The LGBTI rights movement started with science — but research and rationalism has a complicated relationship with queer liberation.
This is an editorial for Issue 8 by Lateral deputy editor-in-chief Nicola McCaskill, who is as queer as whatever dollar bill you think is the gayest.
Science is a lot of things. It can be something you do, or something you know. It can be good, or bad, or neither. It can be ‘blue sky’ research, with no goal other than to do it; or it can be a powerful tool for social justice and change.
The idea for this month’s theme came from reading about science’s importance in driving the beginnings of the gay rights movement. Since 19th century Germany, emerging ideas around scientific explanations for homosexuality helped the cause of political activists – a relationship that continues today.
Often considered the first leader and advocate of the movement, Magnus Hirschfeld (the 'Einstein of sex') was a Jewish physician and sexologist working in Berlin from the mid-1890s – a city with a diverse queer community, but where sex between men was punishable by imprisonment (a law actively enforced – hundreds of men were imprisoned each year). Hirschfeld practiced medicine and wrote about his findings, including witnessing men driven to suicide by their disturbance with their own sexuality. He published work describing a prenatal cause for homosexuality and arguing, therefore, for its decriminalisation. It was this work that led to the 1897 foundation of the Wissenschaftlich-humanitäres Komitee (WhK) – the Scientific-Humanitarian Committee, the first LGBTI rights organisation in history. The motto – “through science to justice” – reflected Hirschfeld’s idea that a better scientific understanding of homosexuality would help end homophobia (it was also engraved on his tombstone, after his passing in 1935).
The WhK and its Institute for Sexual Sciences (also headed by Hirschfeld) conducted research into human sexuality, and campaigned to repeal the law against sex between men on scientific grounds. They submitted petitions to government – with signatories including Albert Einstein, Leo Tolstoy, Hermann Hesse and Thomas Mann – which were all unsuccessful. The Institute, and all its archives, were destroyed by the Nazis in 1933. Male-male sexual acts continued to be a crime in Germany until 1994.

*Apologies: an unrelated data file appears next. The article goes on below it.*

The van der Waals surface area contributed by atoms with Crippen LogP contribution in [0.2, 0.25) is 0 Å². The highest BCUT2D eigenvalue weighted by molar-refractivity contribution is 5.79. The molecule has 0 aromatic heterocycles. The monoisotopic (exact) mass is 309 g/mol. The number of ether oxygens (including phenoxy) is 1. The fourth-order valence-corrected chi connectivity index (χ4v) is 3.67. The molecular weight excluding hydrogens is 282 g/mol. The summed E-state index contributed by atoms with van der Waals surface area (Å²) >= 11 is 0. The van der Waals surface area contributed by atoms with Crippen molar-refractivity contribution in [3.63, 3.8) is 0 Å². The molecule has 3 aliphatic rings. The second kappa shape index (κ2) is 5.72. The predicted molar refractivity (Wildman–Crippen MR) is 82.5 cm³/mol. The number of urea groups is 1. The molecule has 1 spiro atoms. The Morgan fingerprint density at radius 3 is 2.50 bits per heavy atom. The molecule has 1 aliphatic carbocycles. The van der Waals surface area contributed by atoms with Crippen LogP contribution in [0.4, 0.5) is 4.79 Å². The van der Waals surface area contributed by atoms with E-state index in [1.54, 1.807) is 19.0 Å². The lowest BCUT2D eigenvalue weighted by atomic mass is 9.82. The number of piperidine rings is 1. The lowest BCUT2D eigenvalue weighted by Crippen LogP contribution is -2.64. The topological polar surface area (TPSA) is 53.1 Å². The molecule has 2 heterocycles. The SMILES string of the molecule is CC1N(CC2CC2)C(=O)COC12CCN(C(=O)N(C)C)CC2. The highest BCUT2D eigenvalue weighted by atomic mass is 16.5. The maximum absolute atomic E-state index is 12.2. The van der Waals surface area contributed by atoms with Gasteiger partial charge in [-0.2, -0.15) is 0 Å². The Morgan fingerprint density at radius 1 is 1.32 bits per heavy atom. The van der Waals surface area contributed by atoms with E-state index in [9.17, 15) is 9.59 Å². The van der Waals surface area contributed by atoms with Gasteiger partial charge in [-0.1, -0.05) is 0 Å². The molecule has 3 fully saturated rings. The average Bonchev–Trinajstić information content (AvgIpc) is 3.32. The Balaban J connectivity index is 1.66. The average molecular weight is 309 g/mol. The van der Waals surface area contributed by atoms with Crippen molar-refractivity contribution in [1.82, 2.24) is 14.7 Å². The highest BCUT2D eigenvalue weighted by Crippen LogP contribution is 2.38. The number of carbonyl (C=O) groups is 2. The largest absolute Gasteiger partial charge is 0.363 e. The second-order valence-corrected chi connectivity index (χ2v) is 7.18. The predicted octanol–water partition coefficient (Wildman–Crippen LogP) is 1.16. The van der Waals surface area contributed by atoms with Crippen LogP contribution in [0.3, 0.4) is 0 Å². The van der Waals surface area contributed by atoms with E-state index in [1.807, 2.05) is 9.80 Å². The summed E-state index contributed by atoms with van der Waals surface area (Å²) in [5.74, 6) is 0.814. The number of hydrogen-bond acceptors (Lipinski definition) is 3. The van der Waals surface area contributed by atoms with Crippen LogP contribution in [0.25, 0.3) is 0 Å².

But Hirschfeld’s key idea – through science, to justice – continued to be a powerful one for the LGBTI rights movement. His advocacy inspired the formation of the Society for Human Rights in 1924, the first American gay rights organisation. His work influenced other important sexologists, such as Alfred Kinsey and his large-scale studies in the US. The idea of a biological basis for homosexuality has been an important one to explore – gay liberation started with the argument that we are born this way, and this reasoning has continued to be central to the movement.
But despite the gains the “born this way”/gay gene/biological justification has made for gay liberation, it also starts to raise questions science just can’t answer. When it comes to human rights, does it really matter if someone is born this way? If someone could change – if they tried, or if they wanted to – should they have to? Is it only okay to be gay if you have no choice?
Science has been an integral part of the queer rights movement. Research and reasoning bring rationality and gravitas to the fight for political progress. Science has been vital in supporting trans recognition and rights, and in beginning to bring an end to forced ‘normalisation surgery’ for intersex babies – just as it was an important tool for feminists fighting for women’s liberation, and helps us argue against racism. But science alone isn’t enough to get to justice – the society around it has to change, too.
Science and research doesn’t exist in a vacuum, and even the most progressive scientist is still subject to the ideas and influences of their time and place. Scientists also don’t always (or even often) agree – many sexologists disagreed with Hirschfeld, including researchers in his own Institute. We also shouldn’t forget the myriad examples of abuse of the queer community in the name of science, too: irreversible surgeries still performed on intersex babies, conversion therapy programs (such as through the world-renowned Masters and Johnson Institute), the classification of homosexuality as a mental illness by the American Psychiatric Association until 1974. Hirschfeld himself, while being a pioneer of the gay rights movement, believed that medical conversion was possible. We move forwards, slowly, but we go in all other directions first.
In 2016, while research has continued into the biology of gayness and bisexuality, the science of gender identity, and even into supporting and recognising queer people working in science; the LGBTI community continues to face discrimination around the world – such as through social exclusion, health issues, violence and corrective rape. While science is an important part of the queer rights movement, it can’t (and shouldn’t) do it all; a shift in social attitudes is needed, too.
Through science, to justice – eventually.
This edition of Lateral seeks to celebrate the long relationship between science and the LGBTI community – one that continues to advocate together for human rights, justice and liberation.